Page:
So (we) cannot (be charged with) siddha-sAdhana (redundancy in reasoning).
 (You may say that the CONJUNCTION of ours is not justified. But we say,
 no!) In the case of identical things such as a "pot" and a "jar" (which are
 terms that stand for the same thing), there is no cognition of difference
 and nondifference of the form "The pot is the jar." (Therefore,) the
 conjunction of difference and nondifference is intended to be established.
 (This is your stand.)
 Similarly, in the present case (ie. of absence of sattva and absence of
 asattva), perceptibility is not (a characteristic of) a totally nonexistent
 thing that lacks existence (sattva). (Therefore,) conjunction (of absence
 of sattva and absence of asattva, or equivalently, difference from sattva
 and difference from  asattva) is a prayojaka (a necessary factor) for
 dR^ishyatva, perceptibility (which is the hetu) and (so) the establishing
 of that CONJUNCTION is what is intended.


   ViTThalesha describes that the hetu dR^ishyatva is an invariable
   concomitant (vyApya) of ubhayatva ("both-ness" or conjunction) of
   sadbheda and asadbheda.

   dR^ishyatvasya sadbheda-asadbhedobhayatva-avachchhinnaM vyApyatvam.h

   The vyApyatva (invariable concomitance) of perceptibility (the hetu
   in this case) is delimited (characterized) by the conjunction of
   difference from sat and difference from asat (or equivalently the
   absence of sattva and absence of asattva, in which case the proper
   term would be "sattva-abhAva-asattva-abhAvobhayatva-avachchhinnaM").

   And as BrahmAnanda explains, such "ubhayatva" is the prayojaka
   in establishing dR^ishyatva:

   tatprayojakatA-  ubhayatva-vishishhTasya dR^ishyatvopapAdakatA


 Here the argument runs as follows:

  We may make a charge or partial siddha-sAdhana against you, the
  advaitin, because the establishing of absence of sattva and absence
  of asattva has a part, the establishing of absence of asattva with
  regard to the world, that is already established by others.

  Well, in that case, we can make the same charge against you
  because your establishing of the difference and nondifference of a
  quality from its possessor has a part, the establishing of difference
  of a quality from its possessor, is already established by others such
  as the bhATTas, naiyAyikas, sAMkhyas, etc., who admit the difference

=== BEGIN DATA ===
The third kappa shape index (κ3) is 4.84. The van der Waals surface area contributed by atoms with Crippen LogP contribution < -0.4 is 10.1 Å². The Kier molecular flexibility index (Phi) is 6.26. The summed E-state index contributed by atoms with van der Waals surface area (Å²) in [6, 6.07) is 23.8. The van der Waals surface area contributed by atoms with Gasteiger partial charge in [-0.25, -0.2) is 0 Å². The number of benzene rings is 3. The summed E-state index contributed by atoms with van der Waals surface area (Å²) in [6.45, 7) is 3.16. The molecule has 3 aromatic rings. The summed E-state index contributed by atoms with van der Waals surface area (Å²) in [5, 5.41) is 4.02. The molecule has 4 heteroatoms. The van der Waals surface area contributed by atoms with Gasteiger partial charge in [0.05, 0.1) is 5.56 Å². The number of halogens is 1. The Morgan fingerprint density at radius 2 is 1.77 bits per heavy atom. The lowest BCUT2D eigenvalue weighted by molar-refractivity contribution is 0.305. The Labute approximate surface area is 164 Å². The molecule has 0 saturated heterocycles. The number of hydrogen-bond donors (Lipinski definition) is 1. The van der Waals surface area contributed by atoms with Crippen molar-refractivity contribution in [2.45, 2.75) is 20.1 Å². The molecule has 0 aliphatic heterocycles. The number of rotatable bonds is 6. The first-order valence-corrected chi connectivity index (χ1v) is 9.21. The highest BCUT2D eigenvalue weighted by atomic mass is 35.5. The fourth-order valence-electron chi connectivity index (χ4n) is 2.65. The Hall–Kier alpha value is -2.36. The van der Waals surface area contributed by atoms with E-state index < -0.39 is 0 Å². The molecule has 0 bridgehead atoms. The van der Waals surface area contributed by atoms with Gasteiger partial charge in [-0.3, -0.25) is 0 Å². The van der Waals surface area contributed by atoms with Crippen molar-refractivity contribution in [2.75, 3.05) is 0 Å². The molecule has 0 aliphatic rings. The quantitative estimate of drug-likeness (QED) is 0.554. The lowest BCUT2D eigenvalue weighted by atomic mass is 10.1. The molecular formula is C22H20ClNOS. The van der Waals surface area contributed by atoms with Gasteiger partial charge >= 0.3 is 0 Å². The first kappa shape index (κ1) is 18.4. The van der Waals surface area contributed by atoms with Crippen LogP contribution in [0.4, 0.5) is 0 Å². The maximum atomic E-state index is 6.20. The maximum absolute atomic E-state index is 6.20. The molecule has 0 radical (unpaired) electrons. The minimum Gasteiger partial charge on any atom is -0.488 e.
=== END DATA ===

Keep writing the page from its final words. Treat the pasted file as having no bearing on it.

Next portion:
of a quality from its possessor.

  Not so. You cannot establish such difference and nondifference
  independently of each other. You have got to establish the conjunction of
  the two conditions, namely difference and nondifference of a quality
  from its possessor. The hetu here is "samAnAdhikR^itatva", which is
  explained as being capable of being the content of a cognition of a
  relation of nondifference in the same substratum where there is
  difference. Or, we can explain the hetu, samAnAdhikR^itatva, as being
  capable of being cognized as a qualifier (visheshhaNa) of the possessor
  of the quality. In the cognition, "the pot is blue", (ghaTo nIlaH),
  the blue color of the pot is cognized as the qualifier, visheshhaNa of
  the pot which is the qualificand, visheshhya. The particular instance of
  blue color of the pot is different and nondifferent  from the pot
  (although the generic character of blue color is accepted to be only
  different from the pot.) If we split the sAdhya into bheda (difference)
  and abheda (nondifference), then we run into the following problem.
  The sAdhya abheda in itself CANNOT be a necessary factor (prayojaka)
  of the (sole) hetu. For example, there is no cognition of the form "the
  pot is the jar", where the terms "pot" and "jar" are synonyms and the
  hetu samAnAdhikR^itatva is present. Therefore, even though there is
  abheda between "pot" and "jar" here, there is no hetu. And in the case
  of the (erroneous) cognition "the pot is the cloth", there is bheda
  between the pot and the cloth but again there is no hetu, samAnAdhi-
  kR^itatva. Therefore, we need the conjunction of bheda and abheda
  as the sAdhya so that the sAdhya becomes a prayojaka of the hetu.

  But, in your (advaitin's) case, things are different. You claim that
  the world is unreal (mithyA) or has the absence of sattva and the
  absence of asattva (or the difference from sattva and the difference
  from asattva), because of the hetu, dR^ishyatva, perceptibility.
  (What is perceptible or cognizable is mithyA.) Now, perceptibility